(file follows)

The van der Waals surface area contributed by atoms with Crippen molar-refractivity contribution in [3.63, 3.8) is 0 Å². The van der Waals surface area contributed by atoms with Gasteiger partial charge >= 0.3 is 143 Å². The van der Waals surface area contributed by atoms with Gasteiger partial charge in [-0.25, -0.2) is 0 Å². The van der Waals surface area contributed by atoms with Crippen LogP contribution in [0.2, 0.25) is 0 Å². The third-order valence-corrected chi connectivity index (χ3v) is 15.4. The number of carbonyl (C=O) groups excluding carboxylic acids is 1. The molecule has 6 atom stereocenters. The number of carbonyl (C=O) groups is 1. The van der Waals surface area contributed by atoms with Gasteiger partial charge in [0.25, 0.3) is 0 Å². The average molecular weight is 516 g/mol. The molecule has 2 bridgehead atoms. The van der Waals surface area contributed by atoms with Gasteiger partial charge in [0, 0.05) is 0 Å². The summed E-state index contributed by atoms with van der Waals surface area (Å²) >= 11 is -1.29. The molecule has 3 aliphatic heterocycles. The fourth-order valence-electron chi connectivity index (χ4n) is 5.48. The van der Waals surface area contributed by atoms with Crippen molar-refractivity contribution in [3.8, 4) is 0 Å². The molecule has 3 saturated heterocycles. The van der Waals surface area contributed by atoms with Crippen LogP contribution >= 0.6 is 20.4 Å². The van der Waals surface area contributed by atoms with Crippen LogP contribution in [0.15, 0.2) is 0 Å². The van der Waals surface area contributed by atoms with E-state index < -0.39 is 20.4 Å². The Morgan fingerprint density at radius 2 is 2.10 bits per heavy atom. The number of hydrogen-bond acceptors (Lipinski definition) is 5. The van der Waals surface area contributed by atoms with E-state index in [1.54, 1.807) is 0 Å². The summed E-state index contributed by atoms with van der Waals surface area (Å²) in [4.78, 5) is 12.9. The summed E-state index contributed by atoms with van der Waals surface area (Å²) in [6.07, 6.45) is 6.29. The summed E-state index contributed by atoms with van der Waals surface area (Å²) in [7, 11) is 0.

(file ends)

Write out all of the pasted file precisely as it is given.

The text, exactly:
The van der Waals surface area contributed by atoms with Crippen molar-refractivity contribution in [3.63, 3.8) is 0 Å². The van der Waals surface area contributed by atoms with Gasteiger partial charge >= 0.3 is 143 Å². The van der Waals surface area contributed by atoms with Gasteiger partial charge in [-0.25, -0.2) is 0 Å². The van der Waals surface area contributed by atoms with Crippen LogP contribution in [0.2, 0.25) is 0 Å². The third-order valence-corrected chi connectivity index (χ3v) is 15.4. The number of carbonyl (C=O) groups excluding carboxylic acids is 1. The molecule has 6 atom stereocenters. The number of carbonyl (C=O) groups is 1. The van der Waals surface area contributed by atoms with Gasteiger partial charge in [0.25, 0.3) is 0 Å². The average molecular weight is 516 g/mol. The molecule has 2 bridgehead atoms. The van der Waals surface area contributed by atoms with Gasteiger partial charge in [0, 0.05) is 0 Å². The summed E-state index contributed by atoms with van der Waals surface area (Å²) >= 11 is -1.29. The molecule has 3 aliphatic heterocycles. The fourth-order valence-electron chi connectivity index (χ4n) is 5.48. The van der Waals surface area contributed by atoms with Crippen molar-refractivity contribution in [3.8, 4) is 0 Å². The molecule has 3 saturated heterocycles. The van der Waals surface area contributed by atoms with Crippen LogP contribution >= 0.6 is 20.4 Å². The van der Waals surface area contributed by atoms with Crippen LogP contribution in [0.15, 0.2) is 0 Å². The van der Waals surface area contributed by atoms with E-state index < -0.39 is 20.4 Å². The Morgan fingerprint density at radius 2 is 2.10 bits per heavy atom. The number of hydrogen-bond acceptors (Lipinski definition) is 5. The van der Waals surface area contributed by atoms with E-state index in [1.54, 1.807) is 0 Å². The summed E-state index contributed by atoms with van der Waals surface area (Å²) in [4.78, 5) is 12.9. The summed E-state index contributed by atoms with van der Waals surface area (Å²) in [6.07, 6.45) is 6.29. The summed E-state index contributed by atoms with van der Waals surface area (Å²) in [7, 11) is 0.